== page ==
Chicago Prevention Campaign Targets High-Risk Latinos
Generation L, a HIV awareness and prevention campaign run by the Vida/SIDA project of Chicago’s Puerto Rican Cultural Center, is making a bold move in reaching out to the young Latino population—a group where the HIV infection rate is a serious problem. Their approach?
A recent HIV-Plus article from author Trudy Ring explains that Generation L is trying to raise this population’s awareness about the disease in a way that is neither dull nor downbeat. “Our mode of outreach has to be very fun and engaging,” says Dianna Manjarrez, Generation L's program coordinator. So using a five-year grant from the Centers for Disease Control and Prevention, Generation L is spreading the safer-sex message at nightclub events, in conjunction with drag pageants at colleges and universities, and at other social venues throughout the city. The images and messages don't sanitize or shy away from the idea that sex is part of the story; rather, they acknowledge that it may happen and encourage participants to act in a thoughtful, caring manner.
The primary target for this campaign is gay, bisexual, and transgender Latinos aged 18 to 24. Figures from the CDC indicate that the rate of new HIV infections among Latinos is 2.5 times the rate among whites. Men who have sex with men represent the majority of the new diagnoses among Latinos, and within the population of Latino MSM, the largest number of diagnoses is among those under 30.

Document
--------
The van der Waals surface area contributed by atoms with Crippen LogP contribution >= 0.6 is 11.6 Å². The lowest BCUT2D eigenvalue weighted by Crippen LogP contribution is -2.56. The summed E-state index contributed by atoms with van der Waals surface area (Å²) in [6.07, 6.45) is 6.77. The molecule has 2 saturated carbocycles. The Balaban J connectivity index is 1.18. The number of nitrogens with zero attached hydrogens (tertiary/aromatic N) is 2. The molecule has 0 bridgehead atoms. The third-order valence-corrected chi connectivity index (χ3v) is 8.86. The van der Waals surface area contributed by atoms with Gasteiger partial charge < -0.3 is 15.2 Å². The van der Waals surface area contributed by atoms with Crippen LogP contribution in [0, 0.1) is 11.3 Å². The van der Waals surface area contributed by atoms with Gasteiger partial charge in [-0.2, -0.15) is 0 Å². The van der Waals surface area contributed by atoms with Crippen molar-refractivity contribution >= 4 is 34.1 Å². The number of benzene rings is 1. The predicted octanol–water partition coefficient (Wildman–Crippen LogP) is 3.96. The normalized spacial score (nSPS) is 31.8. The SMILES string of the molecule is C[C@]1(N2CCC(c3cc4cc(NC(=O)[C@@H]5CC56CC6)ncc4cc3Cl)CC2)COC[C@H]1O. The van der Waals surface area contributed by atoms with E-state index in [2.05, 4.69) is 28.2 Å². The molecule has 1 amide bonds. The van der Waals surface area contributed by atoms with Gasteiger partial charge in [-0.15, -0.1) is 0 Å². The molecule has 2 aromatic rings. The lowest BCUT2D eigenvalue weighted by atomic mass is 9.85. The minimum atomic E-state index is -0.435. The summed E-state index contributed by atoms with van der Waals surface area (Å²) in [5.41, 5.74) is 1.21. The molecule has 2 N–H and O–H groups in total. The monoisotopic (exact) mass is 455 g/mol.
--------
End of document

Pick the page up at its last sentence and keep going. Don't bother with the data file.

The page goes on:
Some observers attribute HIV’s disproportionate impact on Latinos partly to this population’s discomfort in discussing sex and sexuality. Generation L aims to make such conversations more comfortable with its distribution of safer-sex information at these recreational events, as well as at business-and-pleasure mixers like the Loud & Proud event held during Pride season, which offered speakers and workshops on how to avoid HIV, along with free food and raffles for iPods.
Generation L also invites interested youths to attend periodic meetings where safer-sex issues are discussed, has a drop-in space available throughout the week, and encourages participants to do informal outreach to friends and family members to help them make healthy decisions. So far, Manjarrez estimates, the various components of the program have reached 300 people—and that’s just the beginning.
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